Saturday, September 1, 2012

Cooking in Belize...A Change for the Better

One of the first adjustments I needed to make when we moved here was figuring out what to cook and where to do our food shopping.

Back in the States, I would scour through the literally hundreds of recipes I collected to figure out what meals I wanted to make in the week ahead. Then I would make up a menu that listed a meal for each day, including side dishes and sauces (if applicable). No two weeks were ever alike and few dishes were repeated. With those details figured out, I would make up a grocery list, by aisle no less, with everything I needed to get. 

And if that doesn’t describe some serious anal-retentive behavior, let me also go on the record to say I don’t ever recall opening up our fridge and pantry, eying various bits and bobs, and exclaiming, “Wow, I know exactly what to make for dinner!” I followed recipes to the letter, at least for the first time or two I made a dish. An improvisational cook, I was not.  

When we went to the grocery store, in no time flat we would fill up our shopping cart. No dawdling in the aisles, no deep perusal of various products. I was a woman on a mission. There were occasional times when we would need to make a second stop to score some ingredient I was looking for, but usually one trip was all that was needed.

Here, well, here I had to change my entire approach. 

In days of yore, a variety of cream sauces made an appearance on a regular basis. Things like mushrooms, a variety of fresh herbs, spices, heavy cream, Tater Tots, French Fries (gosh, I love these), various cheeses, vinegars, oils, Arborio rice, couscous, to name just a handful of stuff, would routinely find a home in our shopping cart and into our pantry. 

While on our trip here in March, I kept an eye out for foodstuffs I routinely used and made note of those I thought I might be able to get on a regular(ish) basis and those I couldn’t find (that list making mentality is genetically a given; it can’t be ignored).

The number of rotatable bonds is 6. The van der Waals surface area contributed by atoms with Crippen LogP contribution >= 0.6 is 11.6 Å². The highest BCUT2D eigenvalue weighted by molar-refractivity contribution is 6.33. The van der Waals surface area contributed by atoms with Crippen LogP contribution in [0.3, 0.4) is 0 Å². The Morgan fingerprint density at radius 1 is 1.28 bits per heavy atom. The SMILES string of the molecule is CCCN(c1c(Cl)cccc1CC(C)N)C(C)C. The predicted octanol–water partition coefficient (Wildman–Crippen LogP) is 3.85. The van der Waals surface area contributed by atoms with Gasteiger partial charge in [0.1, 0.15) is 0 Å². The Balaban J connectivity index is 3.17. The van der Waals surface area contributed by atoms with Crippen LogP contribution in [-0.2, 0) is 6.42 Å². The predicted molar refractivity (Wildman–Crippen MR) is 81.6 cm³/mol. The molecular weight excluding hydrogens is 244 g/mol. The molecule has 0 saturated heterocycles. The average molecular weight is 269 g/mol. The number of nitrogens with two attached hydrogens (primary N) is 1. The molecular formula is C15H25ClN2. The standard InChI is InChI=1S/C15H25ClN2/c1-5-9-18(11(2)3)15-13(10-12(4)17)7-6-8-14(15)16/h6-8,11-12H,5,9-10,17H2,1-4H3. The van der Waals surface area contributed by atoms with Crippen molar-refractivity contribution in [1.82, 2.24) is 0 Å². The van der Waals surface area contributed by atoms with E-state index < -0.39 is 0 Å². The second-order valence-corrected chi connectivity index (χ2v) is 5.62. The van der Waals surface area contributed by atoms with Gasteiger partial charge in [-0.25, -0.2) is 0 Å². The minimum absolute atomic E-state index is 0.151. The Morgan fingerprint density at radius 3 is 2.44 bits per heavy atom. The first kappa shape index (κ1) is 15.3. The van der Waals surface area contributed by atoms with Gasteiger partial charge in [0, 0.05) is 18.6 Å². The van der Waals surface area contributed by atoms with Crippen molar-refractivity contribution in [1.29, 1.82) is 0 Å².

There are no grocery store chains here. All the stores are individually owned and operated, mostly by Chinese families. No two stores carry the same products. For instance, in some you can find canned tomatoes, in others not a trace. Some carry frozen meats and poultry, others don’t.  In addition to household items like dish detergents, trash bags, and cleaning supplies, you often find a limited supply of canned goods, condiments, and toiletries. Things like rice, flour, dried beans, and sugar are measured out in various weights and are displayed in plastic bags. Some of the stores put a code for the brands of flours, others don’t.  

Two-pound bags of flour (top), rice, and black beans. It cost .90 (US) for the flour
and .75 (US) each for the rice and beans.

While most stores do carry boxed milk (unrefrigerated), you generally won’t see gallon or even quart jugs in the refrigerator section. Some block cheeses are available, along with small packages of mozzarella. You can also purchase packages of individually wrapped cheese slices. But you’re not going to find anything like Brie, Gouda, Gorgonzola.